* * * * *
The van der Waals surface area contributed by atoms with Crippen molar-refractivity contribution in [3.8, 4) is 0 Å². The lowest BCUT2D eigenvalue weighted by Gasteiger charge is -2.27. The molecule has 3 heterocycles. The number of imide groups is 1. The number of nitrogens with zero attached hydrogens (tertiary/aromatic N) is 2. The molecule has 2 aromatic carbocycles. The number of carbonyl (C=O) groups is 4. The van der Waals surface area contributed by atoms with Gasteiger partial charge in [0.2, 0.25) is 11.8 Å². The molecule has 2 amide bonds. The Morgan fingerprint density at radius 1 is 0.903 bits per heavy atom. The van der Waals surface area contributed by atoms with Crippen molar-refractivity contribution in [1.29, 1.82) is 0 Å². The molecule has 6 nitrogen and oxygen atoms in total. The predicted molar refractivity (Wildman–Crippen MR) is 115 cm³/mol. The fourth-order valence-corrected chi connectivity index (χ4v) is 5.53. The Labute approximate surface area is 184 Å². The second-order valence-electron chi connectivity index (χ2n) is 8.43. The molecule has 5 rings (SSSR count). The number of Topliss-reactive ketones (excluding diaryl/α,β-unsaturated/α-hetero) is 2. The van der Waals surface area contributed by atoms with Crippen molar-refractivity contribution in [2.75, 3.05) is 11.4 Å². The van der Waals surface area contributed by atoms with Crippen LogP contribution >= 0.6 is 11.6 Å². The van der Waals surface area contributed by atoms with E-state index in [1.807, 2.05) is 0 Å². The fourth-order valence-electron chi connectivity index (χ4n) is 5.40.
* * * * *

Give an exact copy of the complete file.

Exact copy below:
The van der Waals surface area contributed by atoms with Crippen molar-refractivity contribution in [3.8, 4) is 0 Å². The lowest BCUT2D eigenvalue weighted by Gasteiger charge is -2.27. The molecule has 3 heterocycles. The number of imide groups is 1. The number of nitrogens with zero attached hydrogens (tertiary/aromatic N) is 2. The molecule has 2 aromatic carbocycles. The number of carbonyl (C=O) groups is 4. The van der Waals surface area contributed by atoms with Gasteiger partial charge in [0.2, 0.25) is 11.8 Å². The molecule has 2 amide bonds. The Morgan fingerprint density at radius 1 is 0.903 bits per heavy atom. The van der Waals surface area contributed by atoms with Crippen molar-refractivity contribution in [1.29, 1.82) is 0 Å². The molecule has 6 nitrogen and oxygen atoms in total. The predicted molar refractivity (Wildman–Crippen MR) is 115 cm³/mol. The fourth-order valence-corrected chi connectivity index (χ4v) is 5.53. The Labute approximate surface area is 184 Å². The second-order valence-electron chi connectivity index (χ2n) is 8.43. The molecule has 5 rings (SSSR count). The number of Topliss-reactive ketones (excluding diaryl/α,β-unsaturated/α-hetero) is 2. The van der Waals surface area contributed by atoms with Crippen molar-refractivity contribution in [2.75, 3.05) is 11.4 Å². The van der Waals surface area contributed by atoms with Crippen LogP contribution >= 0.6 is 11.6 Å². The van der Waals surface area contributed by atoms with E-state index in [1.807, 2.05) is 0 Å². The fourth-order valence-electron chi connectivity index (χ4n) is 5.40.